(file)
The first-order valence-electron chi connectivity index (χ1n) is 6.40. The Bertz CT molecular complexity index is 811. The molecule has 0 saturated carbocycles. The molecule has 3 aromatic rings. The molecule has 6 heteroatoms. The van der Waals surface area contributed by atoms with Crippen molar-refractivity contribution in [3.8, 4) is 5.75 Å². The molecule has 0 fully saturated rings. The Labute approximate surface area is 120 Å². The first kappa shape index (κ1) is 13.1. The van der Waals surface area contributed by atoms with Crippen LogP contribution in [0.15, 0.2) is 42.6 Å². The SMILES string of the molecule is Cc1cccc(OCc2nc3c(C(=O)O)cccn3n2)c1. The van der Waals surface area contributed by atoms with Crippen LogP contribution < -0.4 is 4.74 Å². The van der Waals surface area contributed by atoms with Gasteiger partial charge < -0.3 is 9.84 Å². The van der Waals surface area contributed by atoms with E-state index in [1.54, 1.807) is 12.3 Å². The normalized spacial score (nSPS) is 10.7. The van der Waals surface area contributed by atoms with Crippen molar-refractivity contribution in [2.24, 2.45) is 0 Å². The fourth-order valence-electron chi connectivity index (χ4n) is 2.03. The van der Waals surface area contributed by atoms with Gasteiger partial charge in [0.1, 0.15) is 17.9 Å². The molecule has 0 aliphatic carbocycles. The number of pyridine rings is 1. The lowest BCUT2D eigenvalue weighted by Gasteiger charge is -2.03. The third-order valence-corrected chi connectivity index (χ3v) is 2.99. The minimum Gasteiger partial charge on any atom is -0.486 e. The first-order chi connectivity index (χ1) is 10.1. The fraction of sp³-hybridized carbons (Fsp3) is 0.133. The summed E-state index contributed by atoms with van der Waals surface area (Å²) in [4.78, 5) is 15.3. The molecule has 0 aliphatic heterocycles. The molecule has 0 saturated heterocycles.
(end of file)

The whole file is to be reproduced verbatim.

The first-order valence-electron chi connectivity index (χ1n) is 6.40. The Bertz CT molecular complexity index is 811. The molecule has 0 saturated carbocycles. The molecule has 3 aromatic rings. The molecule has 6 heteroatoms. The van der Waals surface area contributed by atoms with Crippen molar-refractivity contribution in [3.8, 4) is 5.75 Å². The molecule has 0 fully saturated rings. The Labute approximate surface area is 120 Å². The first kappa shape index (κ1) is 13.1. The van der Waals surface area contributed by atoms with Crippen LogP contribution in [0.15, 0.2) is 42.6 Å². The SMILES string of the molecule is Cc1cccc(OCc2nc3c(C(=O)O)cccn3n2)c1. The van der Waals surface area contributed by atoms with Crippen LogP contribution < -0.4 is 4.74 Å². The van der Waals surface area contributed by atoms with Gasteiger partial charge < -0.3 is 9.84 Å². The van der Waals surface area contributed by atoms with E-state index in [1.54, 1.807) is 12.3 Å². The normalized spacial score (nSPS) is 10.7. The van der Waals surface area contributed by atoms with Crippen molar-refractivity contribution in [2.24, 2.45) is 0 Å². The fourth-order valence-electron chi connectivity index (χ4n) is 2.03. The van der Waals surface area contributed by atoms with Gasteiger partial charge in [0.1, 0.15) is 17.9 Å². The molecule has 0 aliphatic carbocycles. The number of pyridine rings is 1. The lowest BCUT2D eigenvalue weighted by Gasteiger charge is -2.03. The third-order valence-corrected chi connectivity index (χ3v) is 2.99. The minimum Gasteiger partial charge on any atom is -0.486 e. The first-order chi connectivity index (χ1) is 10.1. The fraction of sp³-hybridized carbons (Fsp3) is 0.133. The summed E-state index contributed by atoms with van der Waals surface area (Å²) in [4.78, 5) is 15.3. The molecule has 0 aliphatic heterocycles. The molecule has 0 saturated heterocycles.